October 11, 2006, 01:34 PM
the classical liberal assumption that liberty is paramount. That message: Regulating liberty is necessary to protect children.

This "author" sounds like she would be right a home in the USSR. Remember the farm collectivisation in the 1930's:

"Comrade, for the good of the people you must give up your farm and come work at the kolkhoze."

"Comrade, for the good of the people you must donate much of you crop to the State. Do not worry about being paid as we will provide everything you need"

"Comrade, for the good of the people you must give ALL you crop to the State. Do not worry about feeding yourselves as we will provide you with food later."

Just simplify the subject and you get:

"Comrade, you must give up your liberty for the good of the State.":barf:

*Edited for spelling after I drank some coffee*

longeyes
October 11, 2006, 02:55 PM
The people at war against children in this society--and a real war there is--are not the lawful gunowners of America. And the Left knows this in its heart. This is a deep and systemic problem that so many are trying so hard to repress.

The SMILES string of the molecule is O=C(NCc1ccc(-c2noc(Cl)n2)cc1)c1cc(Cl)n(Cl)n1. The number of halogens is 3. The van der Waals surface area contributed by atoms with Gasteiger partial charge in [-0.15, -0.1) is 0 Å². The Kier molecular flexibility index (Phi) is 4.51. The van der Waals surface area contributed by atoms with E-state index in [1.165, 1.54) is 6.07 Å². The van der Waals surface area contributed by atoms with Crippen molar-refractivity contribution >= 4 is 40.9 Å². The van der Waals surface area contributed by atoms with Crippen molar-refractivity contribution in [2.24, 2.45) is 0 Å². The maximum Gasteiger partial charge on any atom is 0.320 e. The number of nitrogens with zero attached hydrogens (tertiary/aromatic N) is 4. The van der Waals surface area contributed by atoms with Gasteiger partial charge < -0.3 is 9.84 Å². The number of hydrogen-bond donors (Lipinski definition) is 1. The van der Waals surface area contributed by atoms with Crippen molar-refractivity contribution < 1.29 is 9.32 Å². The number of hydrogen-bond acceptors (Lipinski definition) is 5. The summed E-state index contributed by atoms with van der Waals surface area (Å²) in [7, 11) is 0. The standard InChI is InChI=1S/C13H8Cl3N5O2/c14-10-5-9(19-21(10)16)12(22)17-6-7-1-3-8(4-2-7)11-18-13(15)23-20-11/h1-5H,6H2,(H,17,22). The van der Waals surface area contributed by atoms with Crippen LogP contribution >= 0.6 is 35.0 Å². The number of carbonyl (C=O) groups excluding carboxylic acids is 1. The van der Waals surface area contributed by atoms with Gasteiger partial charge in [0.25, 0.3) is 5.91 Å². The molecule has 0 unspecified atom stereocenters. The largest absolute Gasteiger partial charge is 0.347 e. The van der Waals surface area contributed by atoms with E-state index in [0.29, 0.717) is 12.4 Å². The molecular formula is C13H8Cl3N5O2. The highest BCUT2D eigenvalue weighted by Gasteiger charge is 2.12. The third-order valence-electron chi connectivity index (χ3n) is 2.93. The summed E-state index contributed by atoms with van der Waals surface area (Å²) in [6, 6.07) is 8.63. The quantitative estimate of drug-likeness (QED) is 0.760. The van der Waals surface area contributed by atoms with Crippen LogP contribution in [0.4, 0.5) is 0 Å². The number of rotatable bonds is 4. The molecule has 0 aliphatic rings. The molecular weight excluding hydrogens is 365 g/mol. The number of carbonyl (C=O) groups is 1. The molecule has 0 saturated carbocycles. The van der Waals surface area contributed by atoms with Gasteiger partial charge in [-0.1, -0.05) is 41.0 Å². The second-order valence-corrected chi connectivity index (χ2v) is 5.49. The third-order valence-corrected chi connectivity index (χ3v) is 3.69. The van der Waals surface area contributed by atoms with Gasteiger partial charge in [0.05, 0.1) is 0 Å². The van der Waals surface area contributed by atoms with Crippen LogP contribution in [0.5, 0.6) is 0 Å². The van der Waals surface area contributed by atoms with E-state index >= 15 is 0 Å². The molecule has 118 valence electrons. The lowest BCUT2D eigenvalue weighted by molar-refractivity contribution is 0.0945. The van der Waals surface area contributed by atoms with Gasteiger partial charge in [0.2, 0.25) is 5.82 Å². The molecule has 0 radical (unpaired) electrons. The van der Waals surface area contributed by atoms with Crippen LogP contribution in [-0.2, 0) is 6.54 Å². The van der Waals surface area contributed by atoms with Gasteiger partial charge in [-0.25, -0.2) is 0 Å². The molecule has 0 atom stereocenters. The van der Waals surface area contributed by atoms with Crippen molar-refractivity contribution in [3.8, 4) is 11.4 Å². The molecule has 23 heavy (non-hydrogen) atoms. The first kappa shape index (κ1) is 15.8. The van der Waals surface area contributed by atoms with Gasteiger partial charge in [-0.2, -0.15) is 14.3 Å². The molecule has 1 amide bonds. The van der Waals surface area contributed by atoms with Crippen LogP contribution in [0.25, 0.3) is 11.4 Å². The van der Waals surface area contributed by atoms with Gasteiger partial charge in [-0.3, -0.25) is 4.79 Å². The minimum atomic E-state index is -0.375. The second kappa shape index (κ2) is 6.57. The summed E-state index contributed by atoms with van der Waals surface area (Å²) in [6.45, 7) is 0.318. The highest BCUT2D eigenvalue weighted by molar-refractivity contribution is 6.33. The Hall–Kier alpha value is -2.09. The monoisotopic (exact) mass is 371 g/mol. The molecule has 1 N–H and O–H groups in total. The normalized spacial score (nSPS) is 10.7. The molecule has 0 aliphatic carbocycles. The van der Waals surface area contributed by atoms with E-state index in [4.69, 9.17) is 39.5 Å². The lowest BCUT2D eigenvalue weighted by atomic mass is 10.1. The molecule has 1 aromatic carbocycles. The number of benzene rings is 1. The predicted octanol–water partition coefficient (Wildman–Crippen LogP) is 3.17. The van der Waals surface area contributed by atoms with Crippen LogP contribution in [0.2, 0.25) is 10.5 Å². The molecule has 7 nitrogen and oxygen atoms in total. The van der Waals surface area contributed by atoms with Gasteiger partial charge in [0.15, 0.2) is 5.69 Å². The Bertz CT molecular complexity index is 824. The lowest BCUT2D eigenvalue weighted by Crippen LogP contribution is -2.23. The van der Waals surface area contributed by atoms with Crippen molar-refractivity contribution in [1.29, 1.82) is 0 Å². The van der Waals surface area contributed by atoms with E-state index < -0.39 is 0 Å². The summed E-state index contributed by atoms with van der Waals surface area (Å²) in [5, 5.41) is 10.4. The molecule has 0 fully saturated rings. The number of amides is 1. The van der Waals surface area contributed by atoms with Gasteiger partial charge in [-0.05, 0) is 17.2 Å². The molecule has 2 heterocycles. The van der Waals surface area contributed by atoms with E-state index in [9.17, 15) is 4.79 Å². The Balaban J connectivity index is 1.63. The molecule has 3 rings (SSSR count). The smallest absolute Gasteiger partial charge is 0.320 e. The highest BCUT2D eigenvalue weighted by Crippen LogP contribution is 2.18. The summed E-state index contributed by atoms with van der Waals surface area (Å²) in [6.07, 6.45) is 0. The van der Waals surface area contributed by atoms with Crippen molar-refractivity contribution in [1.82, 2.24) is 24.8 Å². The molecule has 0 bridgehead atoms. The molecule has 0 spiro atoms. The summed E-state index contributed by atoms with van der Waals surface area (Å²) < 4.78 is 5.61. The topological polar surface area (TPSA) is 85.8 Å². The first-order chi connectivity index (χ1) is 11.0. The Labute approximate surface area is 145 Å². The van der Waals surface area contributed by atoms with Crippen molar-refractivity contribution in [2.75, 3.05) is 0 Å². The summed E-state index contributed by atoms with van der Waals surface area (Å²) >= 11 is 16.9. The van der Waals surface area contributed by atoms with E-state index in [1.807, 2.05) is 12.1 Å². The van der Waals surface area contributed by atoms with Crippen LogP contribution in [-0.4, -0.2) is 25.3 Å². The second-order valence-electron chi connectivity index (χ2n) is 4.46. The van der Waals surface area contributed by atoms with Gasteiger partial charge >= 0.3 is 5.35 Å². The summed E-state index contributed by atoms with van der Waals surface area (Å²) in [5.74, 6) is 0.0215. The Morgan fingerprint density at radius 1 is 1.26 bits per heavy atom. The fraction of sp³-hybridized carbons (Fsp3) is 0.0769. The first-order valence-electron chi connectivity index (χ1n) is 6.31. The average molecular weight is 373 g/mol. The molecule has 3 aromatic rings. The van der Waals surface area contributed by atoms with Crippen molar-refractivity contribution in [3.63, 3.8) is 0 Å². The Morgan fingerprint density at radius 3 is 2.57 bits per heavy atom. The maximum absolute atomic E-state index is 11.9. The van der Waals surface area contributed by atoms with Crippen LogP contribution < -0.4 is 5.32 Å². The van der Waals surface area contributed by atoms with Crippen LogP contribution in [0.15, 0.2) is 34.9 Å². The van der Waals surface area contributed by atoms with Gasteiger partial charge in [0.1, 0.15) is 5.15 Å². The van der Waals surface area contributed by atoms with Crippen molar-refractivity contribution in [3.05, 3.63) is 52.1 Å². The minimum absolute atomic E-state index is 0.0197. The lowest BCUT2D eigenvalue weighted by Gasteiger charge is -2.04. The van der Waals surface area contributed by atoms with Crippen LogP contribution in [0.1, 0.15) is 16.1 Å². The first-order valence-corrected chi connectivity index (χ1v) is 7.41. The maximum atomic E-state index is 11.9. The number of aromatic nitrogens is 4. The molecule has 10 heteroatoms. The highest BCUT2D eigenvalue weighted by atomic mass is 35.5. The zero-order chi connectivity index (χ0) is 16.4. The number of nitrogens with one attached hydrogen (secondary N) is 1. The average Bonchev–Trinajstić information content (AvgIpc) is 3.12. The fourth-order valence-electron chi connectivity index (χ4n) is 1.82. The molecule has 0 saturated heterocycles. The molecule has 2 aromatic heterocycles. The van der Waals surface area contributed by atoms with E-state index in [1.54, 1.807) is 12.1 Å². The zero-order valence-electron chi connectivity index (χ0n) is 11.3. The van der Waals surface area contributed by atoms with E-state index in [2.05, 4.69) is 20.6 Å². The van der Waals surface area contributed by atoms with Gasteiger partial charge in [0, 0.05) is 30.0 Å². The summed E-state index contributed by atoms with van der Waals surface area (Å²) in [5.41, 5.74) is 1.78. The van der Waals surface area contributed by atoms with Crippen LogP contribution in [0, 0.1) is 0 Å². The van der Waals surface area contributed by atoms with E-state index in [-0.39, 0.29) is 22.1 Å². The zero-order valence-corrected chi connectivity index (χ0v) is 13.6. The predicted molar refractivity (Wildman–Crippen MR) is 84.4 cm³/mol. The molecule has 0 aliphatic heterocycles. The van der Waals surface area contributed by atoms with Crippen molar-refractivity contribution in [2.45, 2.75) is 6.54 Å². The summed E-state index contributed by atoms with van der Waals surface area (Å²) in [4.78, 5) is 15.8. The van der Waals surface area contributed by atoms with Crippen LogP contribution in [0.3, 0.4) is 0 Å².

glummer
October 11, 2006, 03:00 PM
Comrad, for the good ... It's "comrade."

romma
October 11, 2006, 03:13 PM
A little more about the author. I would have expected a better argument from someone with her credentials She is dumbing down her argument to reach her target audience. LOL

atek3
October 11, 2006, 03:26 PM
I like how she completely ignores the spread of concealed carry laws through out the 90's and 00's...

Also in that article she expressly lays out that all laws are simply stepping stones to total confiscations, an explicit admission that a no-compromise strategy for gun rights advocates is correct.

atek3

atek3
October 11, 2006, 03:45 PM
interestingly enough in her book she discusses the evolution of the DCM and the ODCMP. Until 1979 to buy a rifle from the DCM you HAD to be an NRA member, which certainly helped recruiting efforts... interesting.

atek3

ArmedBear
October 11, 2006, 05:01 PM
Also in that article she expressly lays out that all laws are simply stepping stones to total confiscations, an explicit admission that a no-compromise strategy for gun rights advocates is correct.

Yup.


What the movement against alcohol, as well as the movements against abortion and tobacco, managed to do that the movement for gun control didn't -- at least until recently -- was figure out a message that would trump the classical liberal assumption that liberty is paramount.

That's interesting, and it's false.

First off, Prohibition is acknowledged as a political and practical failure, that led to MORE problems with alcohol, MORE criminal involvement by everyday citizens, and MORE organized crime.